The new zones will free up food and farming businesses, making it simpler and easier for them to grow, and will attract new businesses. Local communities will benefit from new jobs and the opportunity to develop local produce, boosting their economies.
In the South Downs, grants of up to £50,000 will help enable new dairy production on existing dairy farms by re-using redundant farm buildings and brownfield sites within the National Park. It will also allow for more farm shops to be set up allowing direct sale to consumers.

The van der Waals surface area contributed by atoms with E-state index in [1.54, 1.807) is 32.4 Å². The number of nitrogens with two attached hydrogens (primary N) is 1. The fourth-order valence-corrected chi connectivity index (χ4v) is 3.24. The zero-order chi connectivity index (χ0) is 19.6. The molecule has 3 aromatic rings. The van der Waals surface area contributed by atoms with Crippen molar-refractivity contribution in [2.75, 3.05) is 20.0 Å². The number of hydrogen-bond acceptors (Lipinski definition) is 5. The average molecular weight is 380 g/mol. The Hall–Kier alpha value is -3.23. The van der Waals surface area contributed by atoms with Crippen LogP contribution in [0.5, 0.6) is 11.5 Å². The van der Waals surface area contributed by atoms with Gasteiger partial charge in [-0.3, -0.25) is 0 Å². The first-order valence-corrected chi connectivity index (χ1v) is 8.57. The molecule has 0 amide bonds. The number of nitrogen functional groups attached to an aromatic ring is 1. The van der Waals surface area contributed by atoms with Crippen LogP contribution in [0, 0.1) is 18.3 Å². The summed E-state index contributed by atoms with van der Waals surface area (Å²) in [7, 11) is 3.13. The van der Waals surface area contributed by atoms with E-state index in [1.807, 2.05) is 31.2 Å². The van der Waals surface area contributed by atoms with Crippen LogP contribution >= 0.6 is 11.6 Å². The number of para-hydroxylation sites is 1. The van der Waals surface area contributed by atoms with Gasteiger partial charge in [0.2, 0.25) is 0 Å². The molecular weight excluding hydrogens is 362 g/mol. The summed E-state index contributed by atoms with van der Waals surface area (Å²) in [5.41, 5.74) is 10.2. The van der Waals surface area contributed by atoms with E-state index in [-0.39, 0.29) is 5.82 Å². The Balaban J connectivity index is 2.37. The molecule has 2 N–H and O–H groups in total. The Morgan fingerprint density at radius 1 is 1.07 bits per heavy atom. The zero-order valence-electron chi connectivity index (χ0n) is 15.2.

Trevor Beattie at the South Downs National Park Authority, said, “The South Downs’ working landscapes have been shaped by farmers and food production for thousands of years - for example our rare and endangered chalk grassland can only survive when it’s grazed by sheep or cattle. The Food Enterprise Zone will make it simpler for our dairy farmers to reuse farm buildings for production or to set up farm shops to sell their produce to a local market boosting their businesses, the local economy and national park as a whole.”